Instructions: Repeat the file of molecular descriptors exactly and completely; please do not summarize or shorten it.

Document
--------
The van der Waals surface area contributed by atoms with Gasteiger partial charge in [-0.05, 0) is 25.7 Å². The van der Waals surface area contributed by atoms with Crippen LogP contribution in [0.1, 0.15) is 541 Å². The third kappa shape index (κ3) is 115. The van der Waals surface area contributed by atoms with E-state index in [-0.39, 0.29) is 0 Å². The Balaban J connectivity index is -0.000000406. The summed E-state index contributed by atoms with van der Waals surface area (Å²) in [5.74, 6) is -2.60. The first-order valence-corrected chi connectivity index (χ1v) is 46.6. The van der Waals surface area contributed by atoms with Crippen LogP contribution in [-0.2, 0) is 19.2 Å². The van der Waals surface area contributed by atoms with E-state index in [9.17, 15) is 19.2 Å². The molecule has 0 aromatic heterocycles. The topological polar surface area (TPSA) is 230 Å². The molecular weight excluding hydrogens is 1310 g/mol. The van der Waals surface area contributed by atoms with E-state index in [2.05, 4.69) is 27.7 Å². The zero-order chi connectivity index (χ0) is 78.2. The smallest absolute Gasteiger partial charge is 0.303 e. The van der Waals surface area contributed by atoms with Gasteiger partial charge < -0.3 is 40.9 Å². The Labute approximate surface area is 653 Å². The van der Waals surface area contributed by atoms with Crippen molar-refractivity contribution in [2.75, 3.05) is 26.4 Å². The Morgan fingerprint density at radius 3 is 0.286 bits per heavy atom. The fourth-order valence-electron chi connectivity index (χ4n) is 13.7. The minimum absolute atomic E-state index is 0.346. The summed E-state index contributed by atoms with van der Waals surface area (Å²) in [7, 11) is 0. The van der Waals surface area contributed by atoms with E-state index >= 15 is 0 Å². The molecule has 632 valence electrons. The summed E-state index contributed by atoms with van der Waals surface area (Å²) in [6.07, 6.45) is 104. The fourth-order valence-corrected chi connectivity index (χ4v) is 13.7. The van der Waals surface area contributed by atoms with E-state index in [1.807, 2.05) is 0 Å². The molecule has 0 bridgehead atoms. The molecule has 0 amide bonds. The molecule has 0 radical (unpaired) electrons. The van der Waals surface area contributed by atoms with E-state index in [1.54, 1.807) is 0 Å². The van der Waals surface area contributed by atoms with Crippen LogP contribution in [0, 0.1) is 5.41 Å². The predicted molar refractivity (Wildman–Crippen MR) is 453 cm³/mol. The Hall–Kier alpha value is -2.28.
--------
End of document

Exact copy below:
The van der Waals surface area contributed by atoms with Gasteiger partial charge in [-0.05, 0) is 25.7 Å². The van der Waals surface area contributed by atoms with Crippen LogP contribution in [0.1, 0.15) is 541 Å². The third kappa shape index (κ3) is 115. The van der Waals surface area contributed by atoms with E-state index in [-0.39, 0.29) is 0 Å². The Balaban J connectivity index is -0.000000406. The summed E-state index contributed by atoms with van der Waals surface area (Å²) in [5.74, 6) is -2.60. The first-order valence-corrected chi connectivity index (χ1v) is 46.6. The van der Waals surface area contributed by atoms with Crippen LogP contribution in [-0.2, 0) is 19.2 Å². The van der Waals surface area contributed by atoms with E-state index in [9.17, 15) is 19.2 Å². The molecule has 0 aromatic heterocycles. The topological polar surface area (TPSA) is 230 Å². The molecular weight excluding hydrogens is 1310 g/mol. The van der Waals surface area contributed by atoms with E-state index in [2.05, 4.69) is 27.7 Å². The zero-order chi connectivity index (χ0) is 78.2. The smallest absolute Gasteiger partial charge is 0.303 e. The van der Waals surface area contributed by atoms with Gasteiger partial charge < -0.3 is 40.9 Å². The Labute approximate surface area is 653 Å². The van der Waals surface area contributed by atoms with Crippen molar-refractivity contribution in [2.75, 3.05) is 26.4 Å². The Morgan fingerprint density at radius 3 is 0.286 bits per heavy atom. The fourth-order valence-electron chi connectivity index (χ4n) is 13.7. The minimum absolute atomic E-state index is 0.346. The summed E-state index contributed by atoms with van der Waals surface area (Å²) in [7, 11) is 0. The van der Waals surface area contributed by atoms with E-state index >= 15 is 0 Å². The molecule has 632 valence electrons. The summed E-state index contributed by atoms with van der Waals surface area (Å²) in [6.07, 6.45) is 104. The fourth-order valence-corrected chi connectivity index (χ4v) is 13.7. The van der Waals surface area contributed by atoms with E-state index in [1.807, 2.05) is 0 Å². The molecule has 0 bridgehead atoms. The molecule has 0 amide bonds. The molecule has 0 radical (unpaired) electrons. The van der Waals surface area contributed by atoms with E-state index in [1.54, 1.807) is 0 Å². The van der Waals surface area contributed by atoms with Crippen LogP contribution in [0, 0.1) is 5.41 Å². The predicted molar refractivity (Wildman–Crippen MR) is 453 cm³/mol. The Hall–Kier alpha value is -2.28.